Every aspect of modern football is being transformed by technology, from improved surgical techniques to virtual reality broadcasts. And by now, no viewer can be unaware of the rise in data analytics as a way to improve decision making – it’s mentioned in the commentary of almost every game. Playcalling, injury recovery and scouting are all fertile areas for the application of analytics.
This book offers a 2022 overview of how technology is changing the sport. Given that one of the author’s, Will Carroll, is an expert in sports science and injuries, there is an understandable focus on that aspect of the game; the Injuries, Equipment and Training/Development chapters are all mostly about injury prevention and recovery.
Not everything is strictly ‘science’, either. The changes in offensive and defensive strategy, for example, are not really driven by science or technology, though we can use analytics to measure their effectiveness.
Elsewhere, the book digs into the rise of the run/pass option, changes in defensive pass coverage and the growth of betting. There’s plenty for fans to get their teeth into.
Will Carroll writes about sports science, sports medicine, and sports. Author of two award-winning books (Saving The Pitcher and The Juice), Carroll currently writes about injuries for his own newsletter and consults with several professional teams and players on sports science. His work has been seen on ESPN, Sports Illustrated, Baseball Prospectus, and the New York Times.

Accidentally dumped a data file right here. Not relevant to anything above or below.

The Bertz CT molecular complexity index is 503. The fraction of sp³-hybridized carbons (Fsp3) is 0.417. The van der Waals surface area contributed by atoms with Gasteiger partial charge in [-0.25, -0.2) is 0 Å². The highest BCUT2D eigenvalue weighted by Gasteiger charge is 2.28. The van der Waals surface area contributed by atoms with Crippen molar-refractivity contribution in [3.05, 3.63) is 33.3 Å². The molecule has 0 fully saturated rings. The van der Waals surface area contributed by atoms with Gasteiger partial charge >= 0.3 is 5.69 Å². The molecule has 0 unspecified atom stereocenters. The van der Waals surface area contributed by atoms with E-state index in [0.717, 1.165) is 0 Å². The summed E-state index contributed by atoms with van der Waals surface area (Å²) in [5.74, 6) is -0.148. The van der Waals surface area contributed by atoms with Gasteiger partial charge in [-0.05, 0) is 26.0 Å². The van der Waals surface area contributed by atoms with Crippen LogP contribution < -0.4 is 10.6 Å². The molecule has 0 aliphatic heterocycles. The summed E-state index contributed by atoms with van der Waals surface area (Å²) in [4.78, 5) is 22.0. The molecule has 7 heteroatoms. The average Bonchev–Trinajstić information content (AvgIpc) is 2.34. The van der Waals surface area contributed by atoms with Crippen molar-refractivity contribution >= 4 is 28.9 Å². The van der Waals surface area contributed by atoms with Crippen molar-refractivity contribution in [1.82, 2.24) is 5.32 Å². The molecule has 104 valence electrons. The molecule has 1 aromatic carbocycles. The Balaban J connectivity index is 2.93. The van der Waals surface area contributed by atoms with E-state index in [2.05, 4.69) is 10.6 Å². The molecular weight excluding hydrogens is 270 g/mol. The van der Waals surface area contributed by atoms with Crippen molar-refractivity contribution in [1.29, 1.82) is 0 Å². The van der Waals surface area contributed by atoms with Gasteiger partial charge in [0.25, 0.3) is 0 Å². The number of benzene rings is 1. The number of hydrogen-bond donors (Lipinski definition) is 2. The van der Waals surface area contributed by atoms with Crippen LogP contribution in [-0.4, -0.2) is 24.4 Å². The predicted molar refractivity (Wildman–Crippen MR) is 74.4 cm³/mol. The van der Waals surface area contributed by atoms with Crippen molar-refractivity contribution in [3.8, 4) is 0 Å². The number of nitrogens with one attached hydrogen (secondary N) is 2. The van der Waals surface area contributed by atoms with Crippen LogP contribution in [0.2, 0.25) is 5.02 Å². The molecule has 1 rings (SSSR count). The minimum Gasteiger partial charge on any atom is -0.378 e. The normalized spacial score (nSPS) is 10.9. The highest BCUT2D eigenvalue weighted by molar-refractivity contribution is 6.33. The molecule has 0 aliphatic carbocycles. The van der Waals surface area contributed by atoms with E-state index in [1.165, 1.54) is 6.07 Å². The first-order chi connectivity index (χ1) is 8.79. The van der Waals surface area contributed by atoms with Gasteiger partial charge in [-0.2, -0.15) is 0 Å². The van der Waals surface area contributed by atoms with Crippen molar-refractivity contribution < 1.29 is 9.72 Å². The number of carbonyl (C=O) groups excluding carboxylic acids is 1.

Tyler Brooke has been covering the game of football for the last ten years, focusing on film study and the NFL draft. His work has been featured on Bleacher Report, SB Nation, and FanSided.
“However, the most dangerous one is the hit where force is applied to a non-moving object. This is almost always a quarterback taking a hit from an edge rusher. There is so much force that several years ago, an NFL doctor told me that most defensive players lose an inch of height over the course of their football career, due to spinal compression from the force of the hits. However, quarter. backs get slightly taller, due to the spinal extension when they get hit from behind.”
“’The head coach confirmed with me his belief that when the game counted the most, in the fourth quarter after 12 to 17 plays on offense, the wide receiver’s speed and effectiveness were way down. He could see that he was gassed and the data showed the coach was right. When we unpacked the player load data from the 100 percent he had available in load on game day, a whopping 40 percent was coming from his pregame warm up!’ said McCoy with a laugh.”
The Science of Football is packed with stories about contemporary football and the influence of science and technology. It’s concise and readable, with each chapter having the feel of a magazine article. You can read it cover-to-cover, or just dive-in to the points of interest. Either way, you’ll come across plenty of fascinating nuggets.
It would have benefited from more in-depth reporting in places. Some sections are reliant on a single perspective. About half of the 16-page Special Teams chapter, for example, is devoted to Sam Schwartzstein’s plans for kickoffs in the XFL, which he hopes will reduce injuries. It’s interesting, but it’s essentially a mini-feature on one guy. It would be stronger with views from others, addressing flaws in the plan or putting it into perspective.
Still, as an overview of trends in today’s game, it’s recommended.
Shane Richmond, Pigskin Books